Buffalo Schools hit with ransomware event

Remote learning was canceled Friday
Kriner Cash
Buffalo Schools Superintendent Kriner Cash speaks with reporters Friday, March 12, 2020 about a ransomware attack on the district Photo credit WBEN photo/Brendan Keany

Buffalo, NY (WBEN) Remote classes were canceled Friday in Buffalo Public Schools after Superintendent Kriner Cash says the district was hit by a ransomware event.

The district says the IT department immediately went into problem resolution mode reaching out to a number of expert colleagues and professionals who have had experience with these types of events.

"We are in the midst of an investigation to determine what has occurred what is the scope of the problem, how much time will it take to fix it, and what is required to fix it," said Cash.

The district says there has not been a demand yet. The FBI, which is assisting in the investigation, has found out that ransom may be between $100,000-300,000 and could be negotiable. The district adds the primary goal of the team is the recovery of critical systems for the continuity of teaching and learning.

Cash approved an emergency contract with Grey Castle for cyber security investigation. The district’s Chief Financial Officer, General Counsel, and Director of Purchase were notified and agreed to the execution of the emergency agreement.

"We anticipate knowing the scope of the problem, the extent of the work required to address the problem, and the time frame to return services to normal over the next few days," said Chief Technology Officer Myra Burden.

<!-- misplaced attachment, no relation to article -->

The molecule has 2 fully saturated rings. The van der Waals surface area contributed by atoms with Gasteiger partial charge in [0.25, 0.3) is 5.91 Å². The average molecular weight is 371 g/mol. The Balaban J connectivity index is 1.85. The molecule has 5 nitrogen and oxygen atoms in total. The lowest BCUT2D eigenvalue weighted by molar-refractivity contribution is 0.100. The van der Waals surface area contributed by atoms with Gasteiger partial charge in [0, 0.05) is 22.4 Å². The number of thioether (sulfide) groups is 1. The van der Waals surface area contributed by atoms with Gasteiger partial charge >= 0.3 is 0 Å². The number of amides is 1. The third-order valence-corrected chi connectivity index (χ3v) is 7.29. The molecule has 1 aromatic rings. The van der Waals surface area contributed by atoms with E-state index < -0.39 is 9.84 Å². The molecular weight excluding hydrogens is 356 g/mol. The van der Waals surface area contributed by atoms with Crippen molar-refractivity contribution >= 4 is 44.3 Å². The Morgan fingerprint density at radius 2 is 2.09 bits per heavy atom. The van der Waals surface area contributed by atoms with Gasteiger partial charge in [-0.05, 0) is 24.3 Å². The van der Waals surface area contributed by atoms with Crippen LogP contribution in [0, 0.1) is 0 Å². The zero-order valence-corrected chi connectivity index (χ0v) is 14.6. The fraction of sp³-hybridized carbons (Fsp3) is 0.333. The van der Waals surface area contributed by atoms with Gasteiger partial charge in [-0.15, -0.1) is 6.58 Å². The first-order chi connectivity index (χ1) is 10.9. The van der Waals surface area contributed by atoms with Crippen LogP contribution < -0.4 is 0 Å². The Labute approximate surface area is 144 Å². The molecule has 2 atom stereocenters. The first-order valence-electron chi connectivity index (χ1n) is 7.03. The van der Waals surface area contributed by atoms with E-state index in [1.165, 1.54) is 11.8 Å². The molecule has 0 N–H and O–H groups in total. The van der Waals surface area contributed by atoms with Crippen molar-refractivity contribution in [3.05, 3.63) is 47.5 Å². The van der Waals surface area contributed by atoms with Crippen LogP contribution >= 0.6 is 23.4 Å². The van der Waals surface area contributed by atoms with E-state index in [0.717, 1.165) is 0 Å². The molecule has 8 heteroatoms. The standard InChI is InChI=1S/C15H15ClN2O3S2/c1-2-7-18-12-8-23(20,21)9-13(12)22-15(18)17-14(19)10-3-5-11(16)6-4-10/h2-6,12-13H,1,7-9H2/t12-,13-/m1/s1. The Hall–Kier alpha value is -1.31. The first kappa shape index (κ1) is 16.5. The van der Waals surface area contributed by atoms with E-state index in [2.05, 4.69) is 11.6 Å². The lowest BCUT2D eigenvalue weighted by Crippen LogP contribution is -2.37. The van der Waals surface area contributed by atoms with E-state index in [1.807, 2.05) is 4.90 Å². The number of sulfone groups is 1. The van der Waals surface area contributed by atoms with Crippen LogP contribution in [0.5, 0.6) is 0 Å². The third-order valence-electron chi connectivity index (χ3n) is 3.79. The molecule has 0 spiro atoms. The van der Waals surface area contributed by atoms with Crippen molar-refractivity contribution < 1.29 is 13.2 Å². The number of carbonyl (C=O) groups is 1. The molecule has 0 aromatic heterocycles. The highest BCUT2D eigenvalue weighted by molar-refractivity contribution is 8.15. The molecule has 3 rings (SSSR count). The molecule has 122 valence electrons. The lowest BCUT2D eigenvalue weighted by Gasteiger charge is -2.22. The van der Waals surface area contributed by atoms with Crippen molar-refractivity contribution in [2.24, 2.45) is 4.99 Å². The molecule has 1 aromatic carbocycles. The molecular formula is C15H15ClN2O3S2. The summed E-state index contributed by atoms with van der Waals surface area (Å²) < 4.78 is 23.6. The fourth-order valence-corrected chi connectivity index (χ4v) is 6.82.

But precisely how long this investigation will take is still unknown, and if issues aren't resolved this weekend, then it will certainly present problems carrying over into next week. Cash said school may be canceled Monday and even beyond that if need be, but that determination hasn't been made as of Friday evening.

"This is a criminal action, and we're going to pursue this to the fullest extent of the law," said Cash.

Buffalo School Board President Sharon Belton-Cottman reassured parents that school officials are doing everything in their power to address this situation in timely manner.

"It is unfortunate that we find ourselves, in this place and time, where our school district has been attacked by criminals and that we are subject to their demands," she said. "I want our parents, our students, our community to know that Buffalo Public Schools have been under attack before, and we came back. Guess what? We're still Buffalo strong; we're going to get through this, and we're going to make sure that it doesn't happen again."

The district is scheduled to bring more students back in to buildings as part of a phased return to in-person learning. Most of the district’s 30,000 students have been learning remotely since the coronavirus shut down buildings last March.

Schools have increasingly become targets of cyber attacks with the widespread adoption of education technology.

The FBI has said schools are attractive targets because they hold sensitive data and provide critical public services.